A courtroom sketch depicts Boston Marathon bombing suspect Dzhokhar Tsarnaev sitting in federal court in Boston, Massachusetts, Dec. 18, 2014, for a final hearing before his trial begins in January.
Statement confirmed that Vatican diplomats facilitated talks between two countries, 'resulting in solutions acceptable to both parties'
Army Lieutenant General James Terry says first US air strikes were just four months ago and he counsels patience
Regional leaders say initiative would further ease ideological battle that has divided Americas for decades
Google argued the proposed class action should be dismissed; plaintiffs countered that default settings are set to them and most consumers do not know how to switch
US government investigators determine North Korea instigated cyberattack leading to leaks of sensitive documents and email
A White House statement said although past US policy toward Cuba is 'rooted in the best of intentions, it has had little effect'
The U.S. decision to normalize relations with Cuba after more than half a century is getting mixed reaction. Many agree with President Barack Obama that keeping Cubans at bay is an outdated approach that has failed to advance U.S. interests. Critics say normalizing relations with Cuba will endorse its authoritarian communist regime. Mr. Obama's announcement Wednesday coincided with an exchange of prisoners the two countries held on spying charges. Zlatica Hoke has this story.
Recent news reports about gang rapes in India and sexual violence at U.S. universities have thrust the issue of sexual assault into the spotlight. Julie Taboh reports on what is being done to prevent and resist such attacks.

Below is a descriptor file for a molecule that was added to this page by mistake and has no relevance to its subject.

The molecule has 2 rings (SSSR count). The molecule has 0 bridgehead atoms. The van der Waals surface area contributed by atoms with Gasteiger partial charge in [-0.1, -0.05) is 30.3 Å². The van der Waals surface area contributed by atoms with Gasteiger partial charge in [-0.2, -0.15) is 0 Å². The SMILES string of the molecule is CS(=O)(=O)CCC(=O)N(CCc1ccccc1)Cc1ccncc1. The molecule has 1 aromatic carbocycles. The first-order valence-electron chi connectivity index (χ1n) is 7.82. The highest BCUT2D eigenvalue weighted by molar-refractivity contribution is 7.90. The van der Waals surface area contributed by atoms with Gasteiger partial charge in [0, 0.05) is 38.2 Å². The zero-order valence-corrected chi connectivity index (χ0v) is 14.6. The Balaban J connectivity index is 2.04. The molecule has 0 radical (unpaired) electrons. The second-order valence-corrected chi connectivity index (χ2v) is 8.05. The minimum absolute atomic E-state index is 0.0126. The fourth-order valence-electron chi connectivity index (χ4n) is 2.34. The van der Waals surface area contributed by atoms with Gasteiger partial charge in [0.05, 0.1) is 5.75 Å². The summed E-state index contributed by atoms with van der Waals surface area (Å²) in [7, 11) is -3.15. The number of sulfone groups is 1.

The Federal Reserve has delivered its clearest signal yet that key U.S. interest rates will rise next year. Although the Federal Reserve says economic conditions remain consistent with its earlier assessments that interest rates will remain low for a considerable time -- it also opened the door to the possibility of an earlier rate increase if needed. Mil Arcega has more.
After major American theater chains decided not to run a new Hollywood comedy about a U.S. plot to assassinate North Korean leader Kim Jong Un, its financial backer, Sony Pictures Entertainment, decided not to release it. The decision follows a threat by mysterious computer hackers to attack theaters showing the movie. VOA’s Brian Padden reports from Seoul that North Korea's reaction to the “The Interview” underscores its intolerance for any ridicule of the country's young leader.
Reports of polluted water, leaking fumes near wells have fueled vigorous opposition to controversial oil and gas drilling technique
Cuban revolution, outreach to Soviets set off years of antipathy between Washington, Havana
President Obama has announced a major shift in U.S. policy toward Cuba and begun dismantling the decades-old embargo against the communist island nation. VOA White House correspondent Luis Ramirez reports.
Hollywood comedy about US plot to assassinate North Korean leader draws Pyongyang’s ire, widespread attention
A new Hollywood comedy about a U.S. plot to assassinate North Korean leader Kim Jong Un has drawn widespread attention after the film's release was linked to a massive cyber attack on its financial backer, Sony Pictures Entertainment. VOA’s Brian Padden reports from Seoul the film “The Interview” is testing the young leader’s reaction to ridicule.
Some praise approach; Florida Senator Rubio denounces ‘victory for oppressive Cuban government’
US-Cuba Relations, 1959-2014
Rajiv Shah says he's leaving development agency with mixed emotions but gave no reason for departure
Every December, a large crowd gathers along the harbor in historic Annapolis, Maryland to enjoy the festive and colorful annual boat parade of lights. A holiday tradition for 32 years, illuminated boats decorated with winter holiday themes, circle the harbor. VOA’s Deborah Block took in the holiday cheer on board one of the boats.